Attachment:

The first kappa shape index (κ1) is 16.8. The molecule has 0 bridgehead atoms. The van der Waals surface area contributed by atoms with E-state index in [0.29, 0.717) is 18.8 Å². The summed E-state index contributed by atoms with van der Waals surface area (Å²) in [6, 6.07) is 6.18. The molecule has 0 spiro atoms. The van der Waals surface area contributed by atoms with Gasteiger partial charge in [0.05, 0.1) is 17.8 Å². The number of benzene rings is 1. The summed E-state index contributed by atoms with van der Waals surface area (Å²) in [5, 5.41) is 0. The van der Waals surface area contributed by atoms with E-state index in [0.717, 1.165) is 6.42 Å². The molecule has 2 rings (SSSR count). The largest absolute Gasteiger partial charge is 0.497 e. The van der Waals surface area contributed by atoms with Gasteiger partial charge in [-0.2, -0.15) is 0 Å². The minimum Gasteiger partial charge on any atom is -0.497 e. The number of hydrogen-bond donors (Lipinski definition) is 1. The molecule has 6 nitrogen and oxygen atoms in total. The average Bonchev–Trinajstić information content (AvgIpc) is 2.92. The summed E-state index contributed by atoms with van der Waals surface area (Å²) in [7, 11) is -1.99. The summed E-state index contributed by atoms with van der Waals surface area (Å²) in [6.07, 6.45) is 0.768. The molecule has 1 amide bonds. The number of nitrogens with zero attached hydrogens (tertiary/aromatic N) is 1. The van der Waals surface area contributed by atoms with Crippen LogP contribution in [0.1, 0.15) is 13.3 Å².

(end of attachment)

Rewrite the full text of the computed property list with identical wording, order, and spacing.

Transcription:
The first kappa shape index (κ1) is 16.8. The molecule has 0 bridgehead atoms. The van der Waals surface area contributed by atoms with E-state index in [0.29, 0.717) is 18.8 Å². The summed E-state index contributed by atoms with van der Waals surface area (Å²) in [6, 6.07) is 6.18. The molecule has 0 spiro atoms. The van der Waals surface area contributed by atoms with Gasteiger partial charge in [0.05, 0.1) is 17.8 Å². The number of benzene rings is 1. The summed E-state index contributed by atoms with van der Waals surface area (Å²) in [5, 5.41) is 0. The van der Waals surface area contributed by atoms with E-state index in [0.717, 1.165) is 6.42 Å². The molecule has 2 rings (SSSR count). The largest absolute Gasteiger partial charge is 0.497 e. The van der Waals surface area contributed by atoms with Gasteiger partial charge in [-0.2, -0.15) is 0 Å². The minimum Gasteiger partial charge on any atom is -0.497 e. The number of hydrogen-bond donors (Lipinski definition) is 1. The molecule has 6 nitrogen and oxygen atoms in total. The average Bonchev–Trinajstić information content (AvgIpc) is 2.92. The summed E-state index contributed by atoms with van der Waals surface area (Å²) in [7, 11) is -1.99. The summed E-state index contributed by atoms with van der Waals surface area (Å²) in [6.07, 6.45) is 0.768. The molecule has 1 amide bonds. The number of nitrogens with zero attached hydrogens (tertiary/aromatic N) is 1. The van der Waals surface area contributed by atoms with Crippen LogP contribution in [0.1, 0.15) is 13.3 Å².